The Story of my Life
Louise Virginia (Weir) Frasier

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Chapter XIV



 knew Grade Veal even before I met Daddy.  He had a wife and three kids.  They lived in Tennessee near us and he bootlegged even then.  He thought he was a woman killer.  All of us girls hated him because he tried to date us even though he was married.  Then he had moved back to Alabama and was living with his mother. 

When we’d been married four or five months, Daddy said, “Let’s walk down to Grade’s.  He has a mandolin that I want to trade him out of.”  I said, “No way!  I hate him!”

But, he kept on and when he said we’d be back in a couple of hours, I said O.K.  When we got there, Grade was leaving with a wagon load of corn to go to the grist mill.  Daddy said, “Oh well, we’ll go back home.”

Grade said, “No.  Come with me.  We’ll take the banjo and fiddle and make some music on the way.”  So they left and I was mad!  It started raining and it was freezing cold.  They didn’t come back.  I told Jewel, Grade’s wife, that she was crazy for living with him.  I told her that I wouldn’t live with him for a million dollars.   But she said that she had to stay with him for she had no one else.  She had the five kids and at least he kept them a house and food.  “But”, she said, “Some day these kids will be grown and I’ll never speak another word to him.”

Jewel had one more kid and they all grew up.  The day the last one left home, she left.  When Grade was dying of cancer in the hospital, he kept begging to see Jewel.  Her kids went to get her, but she wouldn’t go see him.  It may have been forty years between the time she said that she would leave until she actually left.

On the second Sunday of May Daddy said, “Let’s go to Grade’s.  I’m going to trade him this mandolin for a horse.”  I said, “No!  No!  I won’t go.”  He said, “I’m going.  I’ll be back in a couple of hours.”

Now, no one of my family had been to see us.  But the people who lived around Boaz thought that the people who lived around the Shoal Creek area, about fifteen miles away from where we lived, were savages.  You always heard stories about the stills and boot-legging and wild goings on.  So Mama worried about me living there.

         We had been married six months and Daddy hadn’t drunk anything, even with Vernon’s boot-leg whiskey and Grade living about two miles away.  He went with Vernon to dances to play the fiddle or guitar.  Sometimes I went, but most often I didn’t.  There was plenty of drinking at those dances, but Daddy never drank.

There were no telephones, but Aunt Matt had written me that her and Uncle Joe were going to come to see us.  I wrote her and told her how to find where we lived.  They lived about twelve miles away and I really never expected to see them, for they still had only the one horse wagon he’d drove when he was courting her.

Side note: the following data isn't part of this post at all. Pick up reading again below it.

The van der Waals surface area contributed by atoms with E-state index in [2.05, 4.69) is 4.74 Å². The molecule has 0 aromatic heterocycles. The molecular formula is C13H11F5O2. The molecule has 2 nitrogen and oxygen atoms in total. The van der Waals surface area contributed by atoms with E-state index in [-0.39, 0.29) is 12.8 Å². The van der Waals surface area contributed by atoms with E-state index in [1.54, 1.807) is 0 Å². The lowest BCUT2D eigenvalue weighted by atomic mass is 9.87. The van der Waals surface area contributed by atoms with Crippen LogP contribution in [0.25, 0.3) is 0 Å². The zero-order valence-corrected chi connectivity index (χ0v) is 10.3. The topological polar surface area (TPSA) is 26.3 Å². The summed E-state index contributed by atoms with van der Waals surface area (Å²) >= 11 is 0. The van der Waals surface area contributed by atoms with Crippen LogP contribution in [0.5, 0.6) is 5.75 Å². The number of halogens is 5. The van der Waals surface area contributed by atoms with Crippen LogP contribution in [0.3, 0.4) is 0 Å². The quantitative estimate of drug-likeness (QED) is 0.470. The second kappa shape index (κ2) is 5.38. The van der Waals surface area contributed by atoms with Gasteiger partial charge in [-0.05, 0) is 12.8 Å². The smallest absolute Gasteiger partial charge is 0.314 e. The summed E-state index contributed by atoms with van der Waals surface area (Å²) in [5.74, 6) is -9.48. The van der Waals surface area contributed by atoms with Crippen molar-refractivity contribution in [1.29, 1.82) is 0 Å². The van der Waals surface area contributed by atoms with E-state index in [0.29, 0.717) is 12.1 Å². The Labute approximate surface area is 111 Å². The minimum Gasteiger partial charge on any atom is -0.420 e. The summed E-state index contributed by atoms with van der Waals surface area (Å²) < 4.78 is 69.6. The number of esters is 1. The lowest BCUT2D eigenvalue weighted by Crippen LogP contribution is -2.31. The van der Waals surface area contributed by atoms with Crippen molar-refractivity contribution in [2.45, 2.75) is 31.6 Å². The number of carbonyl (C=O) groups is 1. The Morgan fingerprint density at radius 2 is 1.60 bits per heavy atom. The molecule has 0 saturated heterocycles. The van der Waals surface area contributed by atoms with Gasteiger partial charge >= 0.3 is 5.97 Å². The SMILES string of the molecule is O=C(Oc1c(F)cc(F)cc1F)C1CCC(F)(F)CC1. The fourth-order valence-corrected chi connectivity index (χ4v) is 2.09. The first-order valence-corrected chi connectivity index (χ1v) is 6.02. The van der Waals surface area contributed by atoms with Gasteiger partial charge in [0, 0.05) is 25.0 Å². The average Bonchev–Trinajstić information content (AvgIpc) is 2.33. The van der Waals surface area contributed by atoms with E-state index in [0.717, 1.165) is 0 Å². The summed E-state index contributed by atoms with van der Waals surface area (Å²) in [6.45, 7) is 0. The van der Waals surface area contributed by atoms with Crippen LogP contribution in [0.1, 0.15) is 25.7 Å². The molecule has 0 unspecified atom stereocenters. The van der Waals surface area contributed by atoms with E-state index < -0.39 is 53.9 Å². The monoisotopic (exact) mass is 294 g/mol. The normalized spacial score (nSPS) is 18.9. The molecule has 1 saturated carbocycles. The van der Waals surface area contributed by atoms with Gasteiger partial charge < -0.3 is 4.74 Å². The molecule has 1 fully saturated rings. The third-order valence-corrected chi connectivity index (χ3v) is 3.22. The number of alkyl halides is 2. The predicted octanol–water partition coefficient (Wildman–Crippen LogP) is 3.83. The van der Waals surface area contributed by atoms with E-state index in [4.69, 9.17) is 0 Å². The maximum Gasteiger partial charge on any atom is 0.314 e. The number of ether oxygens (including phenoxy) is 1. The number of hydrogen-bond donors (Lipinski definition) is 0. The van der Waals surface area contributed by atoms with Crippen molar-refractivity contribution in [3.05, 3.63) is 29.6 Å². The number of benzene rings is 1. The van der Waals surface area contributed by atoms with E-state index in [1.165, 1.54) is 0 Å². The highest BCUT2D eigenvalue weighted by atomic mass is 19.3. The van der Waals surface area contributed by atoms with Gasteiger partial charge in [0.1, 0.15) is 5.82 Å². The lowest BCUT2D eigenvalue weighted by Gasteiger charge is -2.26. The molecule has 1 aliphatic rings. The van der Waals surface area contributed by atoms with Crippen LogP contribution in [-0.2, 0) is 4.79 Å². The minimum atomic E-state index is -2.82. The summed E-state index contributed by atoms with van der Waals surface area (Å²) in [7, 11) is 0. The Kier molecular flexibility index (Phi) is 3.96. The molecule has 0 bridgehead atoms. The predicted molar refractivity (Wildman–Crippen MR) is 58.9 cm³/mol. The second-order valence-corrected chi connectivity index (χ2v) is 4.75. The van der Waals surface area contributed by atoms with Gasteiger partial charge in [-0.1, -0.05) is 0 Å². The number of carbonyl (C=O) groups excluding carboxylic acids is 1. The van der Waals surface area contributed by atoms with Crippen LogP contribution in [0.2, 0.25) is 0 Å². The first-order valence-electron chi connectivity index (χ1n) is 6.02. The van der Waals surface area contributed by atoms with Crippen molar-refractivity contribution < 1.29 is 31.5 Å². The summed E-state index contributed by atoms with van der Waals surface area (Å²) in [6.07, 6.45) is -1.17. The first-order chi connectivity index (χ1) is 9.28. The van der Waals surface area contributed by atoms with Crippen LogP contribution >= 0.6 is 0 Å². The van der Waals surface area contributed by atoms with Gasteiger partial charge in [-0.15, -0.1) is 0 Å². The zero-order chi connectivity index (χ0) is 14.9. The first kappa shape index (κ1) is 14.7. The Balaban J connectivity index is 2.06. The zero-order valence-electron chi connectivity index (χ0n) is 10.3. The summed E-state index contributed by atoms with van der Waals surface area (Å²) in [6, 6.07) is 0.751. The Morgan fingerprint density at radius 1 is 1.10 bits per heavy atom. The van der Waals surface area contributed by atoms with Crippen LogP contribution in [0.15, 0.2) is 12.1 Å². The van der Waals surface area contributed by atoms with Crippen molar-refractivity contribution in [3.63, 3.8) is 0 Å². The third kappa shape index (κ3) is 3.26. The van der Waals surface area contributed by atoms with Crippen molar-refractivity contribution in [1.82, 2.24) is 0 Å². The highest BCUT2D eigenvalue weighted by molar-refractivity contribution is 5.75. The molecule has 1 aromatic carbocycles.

So, on Mother’s Day, Daddy had been gone to Grade’s “a couple of hours”—in fact, I was already expecting him back— when up drove Uncle Joe and Aunt Matt.  Mama had written and asked her to please come and see about me.

We picked new beans, new potatoes, killed a chicken, and picked cherries.  Aunt Matt was really a good cook!  She kept asking about Thaniel.  I kept saying, “He’ll be back soon.”

We got dinner cooked and Aunt Matt said, “Maybe he got off and got drunk.”

I said, “He wouldn’t!  We’ve been married six months and he hasn’t drunk a drop.”

We waited until about twelve-thirty and Uncle Joe said that they would have to start back by two o’clock.  So we ate.  Daddy still hadn’t come.  I was so mad that I couldn’t see straight!  They hitched the mule to the wagon and were getting in when here Daddy came.  So drunk he didn’t know up from down!  Mad!  I could have choked him to death.  Uncle Joe and Aunt Matt left and I knew exactly what Aunt Matt would write Mama the minute she got home.

Daddy was ashamed of himself and he tried to be nice to me.  But I said, “Don’t you come near me or you’re a dead man!  I’ll never speak to you again!”

From the time Daddy was a young boy, he thought that the chicken and egg business would be a perfect business to be in.  Before he went into the Navy, he’d bought a thirty-egg incubator.  It had been in the barn for five years.  Now he had gotten it out and got nice fertile eggs from Grandma Stone.  He put it in our bedroom and every egg had hatched:  One of those chickens was the one that Aunt Matt cooked. 

Well, he’d had such good luck with the thirty eggs that he had borrowed Arlie Cobb’s 120-egg incubator.  It also was in the bedroom.  He had gone to the store and bought those eggs because nobody could save up ten dozen eggs for they used their egg money to buy salt, coffee, snuff, and tobacco.  The day before Mother’s Day The eggs had been in the incubator for the required twenty-one days.  But we hadn’t seen a single egg pippin.  Daddy had said, “Well, maybe they needed another night.”